22. Chen C, Mendez E, Houck J, Fan W, Lohavanichbutr P, Doody D, Yueh B, Futran ND, Upton M, Farwell DG, Schwartz SM and Zhao LP. Gene expression profiling identifies genes predictive of oral squamous cell carcinoma. Cancer Epidemiol Biomarkers Prev. 2008; 17:2152-2162.

23. The Cancer Genome Atlas - Data Portal. [cited 2015 Sep 27]. Available from: https://tcga-data.nci.nih.gov/tcga/tcgaHome2.jsp

24. Yang W, Soares J, Greninger P, Edelman EJ, Lightfoot H, Forbes S, Bindal N, Beare D, Smith JA, Thompson IR, Ramaswamy S, Futreal PA, Haber DA, et al. Genomics of Drug Sensitivity in Cancer (GDSC): a resource for therapeutic biomarker discovery in cancer cells. Nucleic Acids Res. 2013; 41:D955-961.

25. Garnett MJ, Edelman EJ, Heidorn SJ, Greenman CD, Dastur A, Lau KW, Greninger P, Thompson IR, Luo X, Soares J, Liu Q, Iorio F, Surdez D, et al. Systematic identification of genomic markers of drug sensitivity in cancer cells. Nature. 2012; 483:570-575.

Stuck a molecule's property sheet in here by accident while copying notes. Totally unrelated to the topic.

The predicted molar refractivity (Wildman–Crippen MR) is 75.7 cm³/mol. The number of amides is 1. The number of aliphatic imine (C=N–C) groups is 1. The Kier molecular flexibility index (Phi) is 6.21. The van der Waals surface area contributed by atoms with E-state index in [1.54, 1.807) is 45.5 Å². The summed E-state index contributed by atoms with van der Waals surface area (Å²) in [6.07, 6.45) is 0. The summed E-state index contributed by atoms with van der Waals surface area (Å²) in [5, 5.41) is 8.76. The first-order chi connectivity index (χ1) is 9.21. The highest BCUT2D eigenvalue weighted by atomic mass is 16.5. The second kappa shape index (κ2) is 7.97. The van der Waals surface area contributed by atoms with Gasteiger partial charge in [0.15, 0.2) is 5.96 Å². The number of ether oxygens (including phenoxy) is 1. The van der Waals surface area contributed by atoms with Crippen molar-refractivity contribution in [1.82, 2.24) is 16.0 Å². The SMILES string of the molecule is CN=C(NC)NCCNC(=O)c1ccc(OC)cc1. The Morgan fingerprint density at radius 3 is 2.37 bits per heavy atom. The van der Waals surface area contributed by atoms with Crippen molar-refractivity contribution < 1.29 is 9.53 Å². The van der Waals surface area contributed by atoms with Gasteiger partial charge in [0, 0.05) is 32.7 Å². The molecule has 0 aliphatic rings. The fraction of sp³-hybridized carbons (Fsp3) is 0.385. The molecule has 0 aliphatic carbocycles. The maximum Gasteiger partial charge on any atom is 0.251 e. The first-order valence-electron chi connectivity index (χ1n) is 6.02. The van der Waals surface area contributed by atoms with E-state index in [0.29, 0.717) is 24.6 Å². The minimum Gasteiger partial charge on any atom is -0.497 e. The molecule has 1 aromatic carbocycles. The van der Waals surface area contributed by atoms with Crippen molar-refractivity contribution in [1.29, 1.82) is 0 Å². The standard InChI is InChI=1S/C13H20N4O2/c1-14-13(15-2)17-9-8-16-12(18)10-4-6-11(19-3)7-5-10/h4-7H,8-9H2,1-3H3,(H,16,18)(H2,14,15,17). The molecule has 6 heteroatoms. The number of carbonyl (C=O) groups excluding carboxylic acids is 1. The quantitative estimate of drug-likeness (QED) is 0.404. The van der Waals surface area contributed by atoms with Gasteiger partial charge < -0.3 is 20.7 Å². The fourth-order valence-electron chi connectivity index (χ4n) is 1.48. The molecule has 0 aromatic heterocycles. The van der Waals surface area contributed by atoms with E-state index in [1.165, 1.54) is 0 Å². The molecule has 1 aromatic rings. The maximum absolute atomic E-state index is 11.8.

26. Clark CA, McEachern MD, Shah SH, Rong Y, Rong X, Smelley CL, Caldito GC, Abreo FW and Nathan CO. Curcumin inhibits carcinogen and nicotine-induced Mammalian target of rapamycin pathway activation in head and neck squamous cell carcinoma. Cancer Prev Res (Phila). 2010; 3:1586-1595.

27. Wali RK, Kunte DP, De La Cruz M, Tiwari AK, Brasky J, Weber CR, Gibson TP, Patel A, Savkovic SD, Brockstein BE and Roy HK. Topical polyethylene glycol as a novel chemopreventive agent for oral cancer via targeting of epidermal growth factor response. PLoS One. 2012; 7:e38047.

28. Barretina J, Caponigro G, Stransky N, Venkatesan K, Margolin AA, Kim S, Wilson CJ, Lehar J, Kryukov GV, Sonkin D, Reddy A, Liu M, Murray L, et al. The Cancer Cell Line Encyclopedia enables predictive modelling of anticancer drug sensitivity. Nature. 2012; 483:603-607.

29. Onken MD, Winkler AE, Kanchi KL, Chalivendra V, Law JH, Rickert CG, Kallogjeri D, Judd NP, Dunn GP, Piccirillo JF, Lewis JS, Jr., Mardis ER and Uppaluri R. A surprising cross-species conservation in the genomic landscape of mouse and human oral cancer identifies a transcriptional signature predicting metastatic disease. Clin Cancer Res. 2014; 20:2873-2884.